According to its detractors, the job is pointless and has the potential to be demotivating for senior creatives. Some wags have compared CCOs to seagulls that fly in, crap over everything and fly out again. Indeed, some networks – believing a global creative chief with no hands-on role to be an expensive luxury – have opted to use a creative board instead. This trend has also been fuelled by a growing belief that creativity now comes in so many forms that no single person can straddle them all. Others, though, argue that creative councils risk increasing bureaucracy and that, with the need to deliver creative excellence across markets, the onus is on the global CCO to ensure a network’s international clients are properly serviced. Yet while networks never query the need to have chief financial officers to ensure their commercial well-being, will they continue to be so sanguine about having global CCOs with the power and resource to be their creative standard-bearers?
John Hunt, worldwide creative director, TBWA
"The global CCO title is a misnomer. It sounds all-powerful but it isn’t.
"Where you can add value is in the culture. Brilliant creatives can be a tortured bunch who may need pointing in the right direction or just some advice.
"Global CCOs can also jump in with practical help in getting the best teams to the right places in a hurry. And even if you have a creative board, it’s the global CCO who keeps it together.
"If the global CCO is doing a real job, it’s a brilliant idea. If it’s just a job title, then it’s a stupid idea."
Olivier Altmann, co-founder, Altmann & Pacreau; former chief creative officer, Publicis Worldwide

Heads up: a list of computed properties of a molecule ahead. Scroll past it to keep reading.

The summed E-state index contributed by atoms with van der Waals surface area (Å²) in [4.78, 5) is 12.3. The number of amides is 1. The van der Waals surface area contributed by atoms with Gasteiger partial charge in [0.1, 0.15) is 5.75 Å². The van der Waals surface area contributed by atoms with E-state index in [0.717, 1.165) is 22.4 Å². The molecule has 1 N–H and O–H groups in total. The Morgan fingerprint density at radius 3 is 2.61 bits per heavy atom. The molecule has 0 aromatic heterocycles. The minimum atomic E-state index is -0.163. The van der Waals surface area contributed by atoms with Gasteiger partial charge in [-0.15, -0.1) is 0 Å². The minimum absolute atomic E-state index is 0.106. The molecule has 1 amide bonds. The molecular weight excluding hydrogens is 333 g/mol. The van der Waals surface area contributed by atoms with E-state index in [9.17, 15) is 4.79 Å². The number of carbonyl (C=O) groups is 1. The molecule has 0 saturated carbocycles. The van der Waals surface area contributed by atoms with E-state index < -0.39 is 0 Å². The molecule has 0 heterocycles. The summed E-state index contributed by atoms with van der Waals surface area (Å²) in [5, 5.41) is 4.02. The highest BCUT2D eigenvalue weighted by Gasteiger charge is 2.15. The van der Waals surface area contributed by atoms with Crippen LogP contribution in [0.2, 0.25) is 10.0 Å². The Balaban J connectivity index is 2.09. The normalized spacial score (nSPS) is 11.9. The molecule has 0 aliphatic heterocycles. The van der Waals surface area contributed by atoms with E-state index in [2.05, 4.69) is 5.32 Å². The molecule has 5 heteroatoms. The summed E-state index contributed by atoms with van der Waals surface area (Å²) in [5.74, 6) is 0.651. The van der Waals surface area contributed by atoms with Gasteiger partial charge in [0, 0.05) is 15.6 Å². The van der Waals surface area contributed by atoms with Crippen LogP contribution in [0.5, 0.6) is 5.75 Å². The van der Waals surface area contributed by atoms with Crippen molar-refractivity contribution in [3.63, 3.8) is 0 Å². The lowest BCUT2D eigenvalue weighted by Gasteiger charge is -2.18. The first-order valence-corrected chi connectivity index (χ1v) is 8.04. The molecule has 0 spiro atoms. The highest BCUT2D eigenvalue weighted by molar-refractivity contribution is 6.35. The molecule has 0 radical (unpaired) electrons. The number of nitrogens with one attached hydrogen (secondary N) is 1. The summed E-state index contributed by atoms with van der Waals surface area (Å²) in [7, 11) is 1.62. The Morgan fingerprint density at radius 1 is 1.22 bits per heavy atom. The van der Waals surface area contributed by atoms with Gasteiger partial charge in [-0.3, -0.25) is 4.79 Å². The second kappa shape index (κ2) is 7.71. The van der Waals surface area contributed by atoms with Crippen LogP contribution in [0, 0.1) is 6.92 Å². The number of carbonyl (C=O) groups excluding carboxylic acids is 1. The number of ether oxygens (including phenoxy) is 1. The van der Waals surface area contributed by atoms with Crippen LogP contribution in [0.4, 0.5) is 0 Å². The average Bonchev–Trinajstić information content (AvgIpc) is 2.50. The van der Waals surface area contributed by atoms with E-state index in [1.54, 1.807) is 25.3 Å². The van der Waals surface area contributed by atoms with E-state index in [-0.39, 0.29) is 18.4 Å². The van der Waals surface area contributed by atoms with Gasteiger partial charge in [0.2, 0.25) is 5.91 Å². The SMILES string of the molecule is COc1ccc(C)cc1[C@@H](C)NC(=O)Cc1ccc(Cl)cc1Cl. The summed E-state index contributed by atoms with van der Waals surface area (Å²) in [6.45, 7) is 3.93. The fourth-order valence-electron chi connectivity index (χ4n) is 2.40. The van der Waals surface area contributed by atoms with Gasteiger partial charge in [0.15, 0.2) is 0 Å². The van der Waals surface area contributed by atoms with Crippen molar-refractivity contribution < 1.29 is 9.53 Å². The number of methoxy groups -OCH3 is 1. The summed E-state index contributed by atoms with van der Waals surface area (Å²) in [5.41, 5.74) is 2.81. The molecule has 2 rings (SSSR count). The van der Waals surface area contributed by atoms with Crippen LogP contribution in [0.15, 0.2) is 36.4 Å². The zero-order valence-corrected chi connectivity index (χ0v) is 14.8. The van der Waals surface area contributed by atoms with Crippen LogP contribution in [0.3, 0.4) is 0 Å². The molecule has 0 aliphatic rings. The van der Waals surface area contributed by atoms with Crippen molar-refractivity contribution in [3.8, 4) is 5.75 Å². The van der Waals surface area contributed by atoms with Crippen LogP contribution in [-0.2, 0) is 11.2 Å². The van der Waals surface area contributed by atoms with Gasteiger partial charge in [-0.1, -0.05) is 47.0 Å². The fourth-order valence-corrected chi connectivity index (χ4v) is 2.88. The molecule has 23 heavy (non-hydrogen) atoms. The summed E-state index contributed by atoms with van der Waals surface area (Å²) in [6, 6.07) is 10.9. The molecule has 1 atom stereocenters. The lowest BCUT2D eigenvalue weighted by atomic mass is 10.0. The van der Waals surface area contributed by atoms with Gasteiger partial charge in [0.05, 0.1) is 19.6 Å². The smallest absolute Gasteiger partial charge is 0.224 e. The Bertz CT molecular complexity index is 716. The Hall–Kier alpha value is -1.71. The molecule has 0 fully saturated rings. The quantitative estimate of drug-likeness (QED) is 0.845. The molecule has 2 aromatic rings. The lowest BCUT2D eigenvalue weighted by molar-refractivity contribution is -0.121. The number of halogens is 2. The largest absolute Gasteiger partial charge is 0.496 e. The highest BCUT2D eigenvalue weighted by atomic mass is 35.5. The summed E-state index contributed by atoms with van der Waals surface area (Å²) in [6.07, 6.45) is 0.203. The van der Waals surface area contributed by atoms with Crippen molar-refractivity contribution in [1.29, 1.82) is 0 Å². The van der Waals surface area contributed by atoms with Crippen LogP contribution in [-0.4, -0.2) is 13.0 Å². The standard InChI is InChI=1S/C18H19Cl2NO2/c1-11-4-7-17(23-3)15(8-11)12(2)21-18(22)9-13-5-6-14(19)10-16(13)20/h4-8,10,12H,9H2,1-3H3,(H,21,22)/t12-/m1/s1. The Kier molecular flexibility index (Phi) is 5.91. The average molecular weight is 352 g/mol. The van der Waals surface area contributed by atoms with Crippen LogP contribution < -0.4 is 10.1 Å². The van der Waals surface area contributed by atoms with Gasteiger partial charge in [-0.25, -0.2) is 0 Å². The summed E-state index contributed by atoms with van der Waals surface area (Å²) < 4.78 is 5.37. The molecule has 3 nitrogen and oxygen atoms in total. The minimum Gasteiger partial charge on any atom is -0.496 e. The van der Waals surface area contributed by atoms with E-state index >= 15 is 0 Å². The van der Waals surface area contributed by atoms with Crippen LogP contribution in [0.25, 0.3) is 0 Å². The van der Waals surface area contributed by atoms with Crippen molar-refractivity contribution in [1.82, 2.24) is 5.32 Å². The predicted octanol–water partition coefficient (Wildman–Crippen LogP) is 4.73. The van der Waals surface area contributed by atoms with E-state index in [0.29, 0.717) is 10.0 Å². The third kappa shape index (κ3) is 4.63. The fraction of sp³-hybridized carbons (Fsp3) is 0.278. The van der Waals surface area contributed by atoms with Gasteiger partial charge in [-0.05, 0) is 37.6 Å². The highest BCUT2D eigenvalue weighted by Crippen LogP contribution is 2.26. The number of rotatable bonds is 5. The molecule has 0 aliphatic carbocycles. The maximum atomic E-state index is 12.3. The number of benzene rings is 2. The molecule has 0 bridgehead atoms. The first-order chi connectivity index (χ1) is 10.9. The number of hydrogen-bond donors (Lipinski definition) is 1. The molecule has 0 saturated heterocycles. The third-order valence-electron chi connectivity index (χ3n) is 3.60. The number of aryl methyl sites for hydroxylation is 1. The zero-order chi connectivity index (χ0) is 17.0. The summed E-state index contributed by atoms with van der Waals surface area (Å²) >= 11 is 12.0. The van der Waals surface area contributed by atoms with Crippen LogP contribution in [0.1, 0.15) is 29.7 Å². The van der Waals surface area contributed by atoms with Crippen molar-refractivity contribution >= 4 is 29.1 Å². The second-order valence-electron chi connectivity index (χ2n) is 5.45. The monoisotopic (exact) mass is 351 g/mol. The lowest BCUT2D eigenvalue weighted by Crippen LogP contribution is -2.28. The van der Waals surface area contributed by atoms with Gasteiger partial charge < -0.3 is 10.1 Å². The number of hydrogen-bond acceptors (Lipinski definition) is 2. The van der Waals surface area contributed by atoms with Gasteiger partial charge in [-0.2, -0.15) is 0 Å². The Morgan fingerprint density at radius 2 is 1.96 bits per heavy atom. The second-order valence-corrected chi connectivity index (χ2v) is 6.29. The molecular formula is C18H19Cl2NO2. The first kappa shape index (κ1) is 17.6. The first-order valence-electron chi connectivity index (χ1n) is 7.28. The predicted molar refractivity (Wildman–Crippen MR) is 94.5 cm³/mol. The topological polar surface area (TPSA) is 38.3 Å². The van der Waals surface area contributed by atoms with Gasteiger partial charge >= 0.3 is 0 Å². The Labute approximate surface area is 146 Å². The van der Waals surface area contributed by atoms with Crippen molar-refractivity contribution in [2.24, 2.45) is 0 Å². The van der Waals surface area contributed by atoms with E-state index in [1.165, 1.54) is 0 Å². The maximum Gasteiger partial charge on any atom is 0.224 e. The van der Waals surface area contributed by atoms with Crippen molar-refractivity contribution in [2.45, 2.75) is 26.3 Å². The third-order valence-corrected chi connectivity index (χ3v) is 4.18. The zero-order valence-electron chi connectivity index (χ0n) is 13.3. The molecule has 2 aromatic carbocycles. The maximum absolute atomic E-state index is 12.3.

"The best global CCOs are charismatic people who understand a network’s global culture and can build on it. The job can’t be done properly if the person doing it has only been given the title because the network is fearful of losing them.
"The big question is how much power global CCOs really have. It’s a real problem if you have no authority to replace a creative director who isn’t delivering because there are local issues involved in which you can’t interfere.
"Global CCOs need to be appointed for the right reasons – and they must be given the power to make the big decisions."
Kate Stanners, global chief creative officer, Saatchi & Saatchi
"We have a saying at Saatchi & Saatchi that our creative work must beinstrumental, not just ornamental, for our clients.
"This is how I’m going to be instrumental in my new role.
"I want to be a champion for and mentor to our executive creative directors and all of our creatives around the world, helping them make the work the best it can be.
"I want to be a partner to our clients, helping them get to the kind of work that delivers creatively and effectively in an increasingly complicated world."
Moray MacLennan, worldwide chief executive, M&C Saatchi
"Kate Stanners is strong and intelligent and will do a great job, but I’ve decided that having a global CCO isn’t for us.
"I can see the need for one in networks with multinational clients, often US-based, where the creative leadership needs to be clear.
"It’s different for us because our offices are run by management teams who own large majority stakes. They are likely to perform better when they have responsibility and authority to maintain creative standards themselves.
"Also, with the diversity of creative options now open to us, the job of maintaining standards is too great for one person."